The Passive Acoustic Cetacean Map (PACM) shows when and where specific whale, dolphin, and other cetacean species were acoustically detected in the North Atlantic Ocean based on Passive Acoustic Monitoring (PAM).
PACM was designed for exploring the spatial and temporal patterns of PAM-based acoustic detection data of cetacean species. A series of interactive data visualization tools can be used to view detections over different seasons, years, and areas. Click the Tour button for a walk-through of how to use this site or see the User Guide for a video tutorial.
Species that are currently represented include the North Atlantic right whale, fin whale, humpback whale, sei whale, blue whale, sperm whale, beaked whale species, and Kogia species (dwarf/pygmy sperm whales). The specific call types used for each species along with other metadata related to the recording and detection analysis can be found by hovering over or clicking on each platform.
Acoustic detections were recorded using stationary (bottom-mounted moorings, surface buoys) and mobile (autonomous gliders and towed arrays) platforms. Stationary platforms are represented using circles with varying sizes that represent the number of days with definite or possible acoustic detections at a fixed location. Mobile platforms are represented using track lines with squares indicating the specific locations where each detection was observed (for gliders, only the first detection of each day is shown). See the User Guide for more information about the map symbology and descriptions of different types of PAM platforms.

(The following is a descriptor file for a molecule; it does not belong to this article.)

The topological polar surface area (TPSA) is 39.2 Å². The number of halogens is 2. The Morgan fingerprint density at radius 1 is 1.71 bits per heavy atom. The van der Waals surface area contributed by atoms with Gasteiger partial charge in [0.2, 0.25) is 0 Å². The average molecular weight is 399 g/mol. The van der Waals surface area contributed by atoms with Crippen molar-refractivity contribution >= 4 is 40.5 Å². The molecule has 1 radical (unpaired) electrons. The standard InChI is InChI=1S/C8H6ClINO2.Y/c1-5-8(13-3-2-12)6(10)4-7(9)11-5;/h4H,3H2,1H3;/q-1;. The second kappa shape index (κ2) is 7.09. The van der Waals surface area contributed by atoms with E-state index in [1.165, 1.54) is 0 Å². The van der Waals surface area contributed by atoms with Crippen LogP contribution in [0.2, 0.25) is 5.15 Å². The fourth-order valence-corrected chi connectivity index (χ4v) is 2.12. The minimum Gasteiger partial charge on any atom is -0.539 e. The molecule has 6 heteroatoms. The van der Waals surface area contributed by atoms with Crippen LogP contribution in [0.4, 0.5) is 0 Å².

These acoustic detections only represent times when animals are calling; they do not capture time periods when animals are present but silent. Detections are from archival acoustic recorders and do not show recorders currently in the water (this is not a real-time tool). Differences in recorder detection ranges for each species are not accounted for; they can vary based on differences in instrumentation (i.e. recording hardware), environmental conditions (i.e. weather, bottom type, ambient sound levels), and anthropogenic sound levels.
Further information about Passive Acoustic Monitoring can be found at the NOAA NEFSC Passive Acoustic Research Website.
- Posted on:
- October 1, 2022
- 2 minute read, 339 words
- Data Science
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